Legendary fund manager Li Lu (who Charlie Munger backed) once said, ‘The biggest investment risk is not the volatility of prices, but whether you will suffer a permanent loss of capital.’ So it seems the smart money knows that debt – which is usually involved in bankruptcies – is a very important factor, when you assess how risky a company is. We can see that Nan Liu Enterprise Co., Ltd. (TPE:6504) does use debt in its business. But the real question is whether this debt is making the company risky.
When Is Debt A Problem?
Debt is a tool to help businesses grow, but if a business is incapable of paying off its lenders, then it exists at their mercy. If things get really bad, the lenders can take control of the business. However, a more common (but still painful) scenario is that it has to raise new equity capital at a low price, thus permanently diluting shareholders. Of course, plenty of companies use debt to fund growth, without any negative consequences. The first step when considering a company’s debt levels is to consider its cash and debt together.
What Is Nan Liu Enterprise’s Net Debt?
You can click the graphic below for the historical numbers, but it shows that as of September 2020 Nan Liu Enterprise had NT$4.52b of debt, an increase on NT$4.23b, over one year. However, it does have NT$2.04b in cash offsetting this, leading to net debt of about NT$2.49b.
How Strong Is Nan Liu Enterprise’s Balance Sheet?
The latest balance sheet data shows that Nan Liu Enterprise had liabilities of NT$3.59b due within a year, and liabilities of NT$3.41b falling due after that. Offsetting these obligations, it had cash of NT$2.04b as well as receivables valued at NT$1.63b due within 12 months. So its liabilities total NT$3.33b more than the combination of its cash and short-term receivables.
This deficit isn’t so bad because Nan Liu Enterprise is worth NT$14.0b, and thus could probably raise enough capital to shore up its balance sheet, if the need arose. But we definitely want to keep our eyes open to indications that its debt is bringing too much risk.
In order to size up a company’s debt relative to its earnings, we calculate its net debt divided by its earnings before interest, tax, depreciation, and amortization (EBITDA) and its earnings before interest and tax (EBIT) divided by its interest expense (its interest cover). Thus we consider debt relative to earnings both with and without depreciation and amortization expenses.
Nan Liu Enterprise’s net debt is only 1.2 times its EBITDA. And its EBIT covers its interest expense a whopping 211 times over. So you could argue it is no more threatened by its debt than an elephant is by a mouse. Better yet, Nan Liu Enterprise grew its EBIT by 140% last year, which is an impressive improvement. That boost will make it even easier to pay down debt going forward. When analysing debt levels, the balance sheet is the obvious place to start. But it is future earnings, more than anything, that will determine Nan Liu Enterprise’s ability to maintain a healthy balance sheet going forward. So if you want to see what the professionals think, you might find this free report on analyst profit forecasts to be interesting.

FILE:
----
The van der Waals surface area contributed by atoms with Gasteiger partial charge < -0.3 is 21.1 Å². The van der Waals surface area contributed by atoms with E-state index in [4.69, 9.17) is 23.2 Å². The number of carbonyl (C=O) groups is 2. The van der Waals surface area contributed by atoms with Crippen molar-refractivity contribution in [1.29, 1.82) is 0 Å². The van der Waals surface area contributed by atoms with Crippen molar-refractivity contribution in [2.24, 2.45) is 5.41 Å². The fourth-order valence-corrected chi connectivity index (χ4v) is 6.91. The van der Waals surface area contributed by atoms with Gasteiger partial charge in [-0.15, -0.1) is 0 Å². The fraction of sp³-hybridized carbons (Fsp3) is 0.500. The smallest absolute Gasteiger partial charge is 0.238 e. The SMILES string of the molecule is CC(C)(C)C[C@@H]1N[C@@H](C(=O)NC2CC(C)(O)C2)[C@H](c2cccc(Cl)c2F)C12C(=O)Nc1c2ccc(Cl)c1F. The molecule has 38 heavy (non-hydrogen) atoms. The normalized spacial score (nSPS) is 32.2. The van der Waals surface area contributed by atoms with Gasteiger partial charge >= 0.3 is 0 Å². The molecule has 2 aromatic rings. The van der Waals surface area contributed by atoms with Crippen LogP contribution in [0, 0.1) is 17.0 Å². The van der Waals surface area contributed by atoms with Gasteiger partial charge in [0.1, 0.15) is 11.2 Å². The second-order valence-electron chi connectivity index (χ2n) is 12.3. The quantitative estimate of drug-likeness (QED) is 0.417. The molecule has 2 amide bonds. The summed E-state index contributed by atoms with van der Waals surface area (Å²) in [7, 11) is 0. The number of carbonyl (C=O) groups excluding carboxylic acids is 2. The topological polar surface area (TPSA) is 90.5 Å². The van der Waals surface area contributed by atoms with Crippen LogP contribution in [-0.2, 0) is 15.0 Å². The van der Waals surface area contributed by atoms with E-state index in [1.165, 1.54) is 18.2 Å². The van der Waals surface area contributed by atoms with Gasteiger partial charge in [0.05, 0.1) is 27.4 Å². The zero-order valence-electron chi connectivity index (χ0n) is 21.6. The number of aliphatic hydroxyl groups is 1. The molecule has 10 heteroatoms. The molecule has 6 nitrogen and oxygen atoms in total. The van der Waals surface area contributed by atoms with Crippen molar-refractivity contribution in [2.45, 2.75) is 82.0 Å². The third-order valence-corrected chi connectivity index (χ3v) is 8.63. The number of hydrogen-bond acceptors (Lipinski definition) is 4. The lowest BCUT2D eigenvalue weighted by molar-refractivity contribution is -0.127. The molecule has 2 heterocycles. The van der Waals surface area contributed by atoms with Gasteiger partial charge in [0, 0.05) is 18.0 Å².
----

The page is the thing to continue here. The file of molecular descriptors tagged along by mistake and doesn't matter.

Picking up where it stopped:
Finally, a company can only pay off debt with cold hard cash, not accounting profits. So the logical step is to look at the proportion of that EBIT that is matched by actual free cash flow. Over the last three years, Nan Liu Enterprise barely recorded positive free cash flow, in total. Some might say that’s a concern, when it comes considering how easily it would be for it to down debt.
The good news is that Nan Liu Enterprise’s demonstrated ability to cover its interest expense with its EBIT delights us like a fluffy puppy does a toddler. But we must concede we find its conversion of EBIT to free cash flow has the opposite effect. Looking at all the aforementioned factors together, it strikes us that Nan Liu Enterprise can handle its debt fairly comfortably. On the plus side, this leverage can boost shareholder returns, but the potential downside is more risk of loss, so it’s worth monitoring the balance sheet. There’s no doubt that we learn most about debt from the balance sheet. However, not all investment risk resides within the balance sheet – far from it. Take risks, for example – Nan Liu Enterprise has 3 warning signs we think you should be aware of.
If, after all that, you’re more interested in a fast growing company with a rock-solid balance sheet, then check out our list of net cash growth stocks without delay.
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This article by Simply Wall St is general in nature. It does not constitute a recommendation to buy or sell any stock, and does not take account of your objectives, or your financial situation. We aim to bring you long-term focused analysis driven by fundamental data. Note that our analysis may not factor in the latest price-sensitive company announcements or qualitative material. Simply Wall St has no position in any stocks mentioned.
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